Dropping her two young daughters at their father’s dark Oak Bay apartment after learning his power had been cut off “is the biggest regret I have in my life,” Sarah Cotton testified through tears Tuesday in B.C. Supreme Court in Vancouver.
Cotton was on the stand for the second day at the trial of her former partner, Andrew Berry, who has pleaded not guilty to second-degree murder in the deaths of his daughters, six-year-old Chloe and four-year-old Aubrey, on Christmas Day 2017.
Defence lawyer Kevin McCullough suggested Cotton knew Berry didn’t have any power well before she dropped the girls off at his Beach Drive apartment on Dec. 21.
Cotton denied learning about it earlier. She testified that she learned the power was off when she saw the dark apartment that evening and Chloe told her they used flashlights.
“And yet you just dropped them off,” said McCullough.
The defence lawyer suggested Cotton created the story to try to get back at Berry after he offered to let her have the children on her birthday.
“No,” Cotton replied.
“Then you’re emailing about [Chloe’s toy] Lamby half an hour later,” he said.
“I needed time to figure out what to do about the situation,” said Cotton, wiping away tears.
Cotton said she believed Berry offered to let her keep the girls overnight on Dec. 21, her birthday, when he was scheduled to have them, so she wouldn’t find out he didn’t have electricity.
During lengthy cross-examination, which will continue today, McCullough took Cotton through an exchange of emails and texts that took place after a B.C. Supreme Court decision in May 2017 gave Berry 40 per cent custody of the children.
The emails from Cotton are polite and detailed, asking about pickups and drop-offs and letting Berry know about the girls’ concerts, activities and visits to the doctor.
Typically, Berry did not reply by email but by phone or voicemail, Cotton testified.
McCullough suggested that judging from the emails and texts, co-parenting was going well and was civil, normal and reasonable. But Cotton looked skeptical and countered that she was trying her best.
When McCullough repeatedly suggested Cotton and Berry had face-to-face conversations about their parenting responsibilities, Cotton emphatically denied that happened.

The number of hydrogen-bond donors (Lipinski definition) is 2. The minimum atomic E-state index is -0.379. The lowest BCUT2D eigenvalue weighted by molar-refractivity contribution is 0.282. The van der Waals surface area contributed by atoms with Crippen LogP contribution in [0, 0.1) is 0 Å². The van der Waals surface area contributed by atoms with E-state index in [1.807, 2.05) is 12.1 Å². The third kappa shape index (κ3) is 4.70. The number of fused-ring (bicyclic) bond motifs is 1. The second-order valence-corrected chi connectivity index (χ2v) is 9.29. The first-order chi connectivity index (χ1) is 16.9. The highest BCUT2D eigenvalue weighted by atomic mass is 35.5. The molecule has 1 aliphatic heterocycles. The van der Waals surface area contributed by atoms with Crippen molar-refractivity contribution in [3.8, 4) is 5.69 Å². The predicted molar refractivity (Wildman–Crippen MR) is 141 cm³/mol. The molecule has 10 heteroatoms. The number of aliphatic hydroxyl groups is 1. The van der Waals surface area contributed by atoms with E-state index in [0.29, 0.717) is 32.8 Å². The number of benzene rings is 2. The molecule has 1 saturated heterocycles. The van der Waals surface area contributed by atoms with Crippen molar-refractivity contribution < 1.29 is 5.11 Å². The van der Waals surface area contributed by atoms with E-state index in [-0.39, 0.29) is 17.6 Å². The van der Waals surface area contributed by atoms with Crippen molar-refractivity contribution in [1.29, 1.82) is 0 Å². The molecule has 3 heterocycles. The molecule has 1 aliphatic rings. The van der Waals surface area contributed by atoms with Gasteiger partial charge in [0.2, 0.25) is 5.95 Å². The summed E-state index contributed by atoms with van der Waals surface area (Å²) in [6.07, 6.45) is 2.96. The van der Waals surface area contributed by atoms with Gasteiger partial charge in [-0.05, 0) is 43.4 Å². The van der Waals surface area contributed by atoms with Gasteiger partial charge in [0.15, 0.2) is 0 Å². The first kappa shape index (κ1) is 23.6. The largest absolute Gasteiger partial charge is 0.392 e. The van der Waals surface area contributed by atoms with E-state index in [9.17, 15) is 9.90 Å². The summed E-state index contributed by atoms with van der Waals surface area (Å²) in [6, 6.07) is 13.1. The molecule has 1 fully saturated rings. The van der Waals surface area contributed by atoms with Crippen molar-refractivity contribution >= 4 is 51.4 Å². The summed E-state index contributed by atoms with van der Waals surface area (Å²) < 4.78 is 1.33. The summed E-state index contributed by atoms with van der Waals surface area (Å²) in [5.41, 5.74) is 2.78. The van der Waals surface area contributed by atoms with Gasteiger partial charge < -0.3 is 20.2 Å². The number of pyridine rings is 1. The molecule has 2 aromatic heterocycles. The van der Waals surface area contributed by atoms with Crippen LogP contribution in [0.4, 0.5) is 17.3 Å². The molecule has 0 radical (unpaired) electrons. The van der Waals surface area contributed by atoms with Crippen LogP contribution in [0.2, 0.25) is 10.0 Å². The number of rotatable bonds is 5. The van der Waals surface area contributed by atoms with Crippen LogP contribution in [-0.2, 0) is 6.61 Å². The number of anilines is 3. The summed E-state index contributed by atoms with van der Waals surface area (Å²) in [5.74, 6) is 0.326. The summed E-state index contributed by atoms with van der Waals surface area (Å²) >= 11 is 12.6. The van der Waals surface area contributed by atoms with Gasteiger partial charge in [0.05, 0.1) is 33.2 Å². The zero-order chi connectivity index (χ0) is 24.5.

“Andrew would not communicate with me face to face,” she testified.
“We didn’t communicate and that’s why Chloe and Aubrey got to where they got to,” she said, on the verge of tears.
The parents did not interact at a parent-teacher interview at Aubrey’s school, Cotton testified. They waited in separate rooms, she said.
After the meeting, Berry walked ahead of her down the hall.
McCullough asked Cotton about an email she sent Berry in December suggesting the girls go to children’s yoga. He asked if the girls had gone to the class.
“No, it started in 2018 after they died,” she said tearfully.
Cotton’s voice trembled as she read out an email telling Berry that Chloe needed help with words such as reindeer, Christmas and frosty for an upcoming spelling quiz.
She said she was upset and shocked by a B.C. Supreme Court child-custody decision. “Yes, I was very concerned about the schedule. It was way too much back and forth [for the girls],” she said.
In May of 2017, court heard, Cotton sent an email to a close friend about Berry’s gambling debts. “I hate to ask you this, but I’m wondering if you could do a bit of sleuthing for me,” Cotton wrote in the 6:30 a.m. email to Christine Pilling. “Andrew emailed me on Friday and said he couldn’t take the girls that night as he had a stomach flu …
“My gut tells me he’s in a very bad place and may have people after him re: gambling debts but at least he had the brains to not take the girls this weekend. Is there a way you can see if he’s at work today? He said he went home sick on Friday, but who knows. I understand you’re busy but if it’s easy to find out. I would be so appreciative.”
Cotton testified that Berry’s parents were concerned about his gambling. Berry’s mother sent her an email saying they’d had “quite a time with him, but she was pretty vague because she did not want to betray his trust.”
Cotton said she also worried by a hole in Berry’s front window that hadn’t been fixed for a long time.
“It looked like a baseball had gone through it. I was worried someone was sending a message to the house,” she testified.
Last week, the jury heard that Berry gambled away about $20,700 in the year before his two young daughters were killed. B.C. Lottery records show Berry engaged in significant online gambling between Dec. 28, 2016, and December 2017. By Dec. 10, 2017, there was no money in his online lottery account.